In Susan Skipp’s case the psychologist billed the insurance company with a coding that indicating that the child had major depression, but in court he said the child was fine.   It was clear that AFCC affiliation resulted in policies that  protected vendors, attorneys, and providers, but not consumers. Judges made decisions based on business interests.

The problem with the AFCC:  it was inbred, and funded with tax dollars and private donations.  The AFCC is a trade association founded by family court judges, court administrators, and professionals who appear before these judges.  This could be a court vendor hired to run vital services, conduct studies, for example mediation, dv screening, etc.

CT Resources Group also came up as a problem.  This was a private practice of  mental health evaluators who ran the GAL certification program, and conducted private evaluations of litigants,  Parents provided invoices from this group indicating billing irregularities.  Meanwhile through the FOI there was evidence in emails that providers were having private conversations with judges.

Judges were approving payments for services not provided and there was no push to sanction these guys.  Parents were afraid to come forward.  Still, the end results was that legislation was passed to reel in the GALs.  

What did parents do right?  They focused on the billing not the right and wrong of their cases.  

Currently, there is a federal law enforcement agency investigation into corrupt public officials in CT.
So how do you get the press to listen to your story?

Put together a press list; look for journalists who are the right fit for the type of story you are pitching–do your homework on that.  Make sure of the reputation and honesty of the reporter before you contact them.  Blog for someone else re their story.
Send out an email making initial contact reviewing your story briefly.   Never talk about your own case, focus on the money, don’t bash fathers, include fathers, refer to parents, talk about violent crime rates, do not traumatize others with your knowledge.  Keep it simple.  Don’t be a  conspiracy theorist.

Buzz Phrases.  Use sympathetic terms.  For example, instead of domestic abuse talk about violent crime, instead of father’s rights groups, talk about male offender advocacy groups, instead of judicial corruption, talk about extortion rings, organized crime, operating within the justice system. Talk about abusers getting custody, and professionals who deliberately place children in dangerous homes for profit.

When you meet with a journalist, be sure to appear credible, dress appropriately, i.e. dress like Arianna Huffington, clean, simple, no frills.  When it comes to things to bring with you to a meeting, include a cheat sheet, and agenda. Bring your invoices, bills, contracts, vendor names, and evidence of financial fraud to illustrate your point.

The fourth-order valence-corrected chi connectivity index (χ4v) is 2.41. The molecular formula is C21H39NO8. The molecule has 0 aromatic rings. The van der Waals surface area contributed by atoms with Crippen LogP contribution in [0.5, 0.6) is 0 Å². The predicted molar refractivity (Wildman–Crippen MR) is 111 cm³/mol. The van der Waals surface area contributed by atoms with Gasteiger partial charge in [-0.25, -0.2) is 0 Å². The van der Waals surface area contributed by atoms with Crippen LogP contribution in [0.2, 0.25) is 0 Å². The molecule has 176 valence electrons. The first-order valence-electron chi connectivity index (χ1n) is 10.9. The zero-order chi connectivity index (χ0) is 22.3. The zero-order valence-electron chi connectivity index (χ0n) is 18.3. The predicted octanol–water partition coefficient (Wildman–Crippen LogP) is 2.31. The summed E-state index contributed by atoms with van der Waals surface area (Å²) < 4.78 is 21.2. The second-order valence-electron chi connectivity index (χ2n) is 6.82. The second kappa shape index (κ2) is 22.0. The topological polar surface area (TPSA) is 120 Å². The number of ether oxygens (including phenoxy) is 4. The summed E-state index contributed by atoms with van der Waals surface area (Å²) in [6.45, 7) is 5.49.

In order to obtain information on the corruption make Public Record Requests to the judicial branch, to the public  defender’s office, state controller, etc. seeking copies of communications, invoices, contracts, bids, etc. IRS filings are available via Guidestart, plus there is the Secretary of State’s Office Business filings.

Resources: Reporter’s Committee for Freedom of the Press which includes a FOIA Letter Generator, federal or state specific. There is information on how to draft motions, administrative appeals, and complaints, etc.
Afterwards say thank you, email to the reporters, send a hand written thank you card to the editor at the newspaper and include followup with a phone call.
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US District Court: Citizen Journalists Have Same Rights as News Media

The 9th Circuit Court of Appeals ruled last week that bloggers have the same 1st Amendment rights as established journalists when involved in a defamation of character suit; as long as the issue is of public concern.

The outcome of this case establishes the fact that protections afforded the news media are not exclusive to their realm, but are also extended to citizen journalists and bloggers.

Orig.src.Susanne.Posel.Daily.News- we-are-citizen-journalism

Read the full article at:


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Connecticut: Letter to the editor from a retired Connecticut Judge



Anne Stevenson
Anne Stevenson is a political analyst and freelance journalist for the national media. Anne Stevenson Facebook page is dedicated to sharing her professional work, promoting social justice issues, raising awareness on child welfare issues, and improving the way the courts do business. 
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Anne Stevenson
Incredibly well written letter to the editor from a retired Connecticut judge about the difficult politics behind family court reform efforts.”…/hc-letter-lopez-wrong-to-scapegoat…

Wrong To Scapegoat Latina Legislator Over Email
An April 15 Courant editorial shamelessly accused state Rep. Minnie Gonzalez , D-Hartford, of disgracing the House based upon comments in a private email [“Disgraceful Display”].

Attribution See Full Story :

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Connecticut Probate: AN ACT PROTECTING ELDERLY PERSONS FROM EXPLOITATION.”To criminalize the exploitation of elderly persons, prevent perpetrators from profiting”


To criminalize the exploitation of elderly persons, prevent perpetrators from profiting from the exploitation, add certain financial institution employees to mandated reporters of suspected abuse of elderly persons and adopt the Connecticut Uniform Power of Attorney Act.


Aging Committee


Bill No.: SB-1005
Vote Date: 3/5/2015
Vote Action: Joint Favorable Substitute
PH Date: 3/3/2015


Aging Committee


To criminalize the exploitation of elderly persons, prevent perpetrators from profiting from the exploitation, add certain financial institution employees to mandated reporters of suspected abuse of elderly persons and adopt the Connecticut Uniform Power of Attorney Act.

***Substitute language, as contained in LCO 4752, clarifies that all EMTs are now mandated reporters of elderly abuse and “professional patient representative” does not include state ombudsman staff; changes title.***


Elizabeth B. Ritter, State Department on Aging: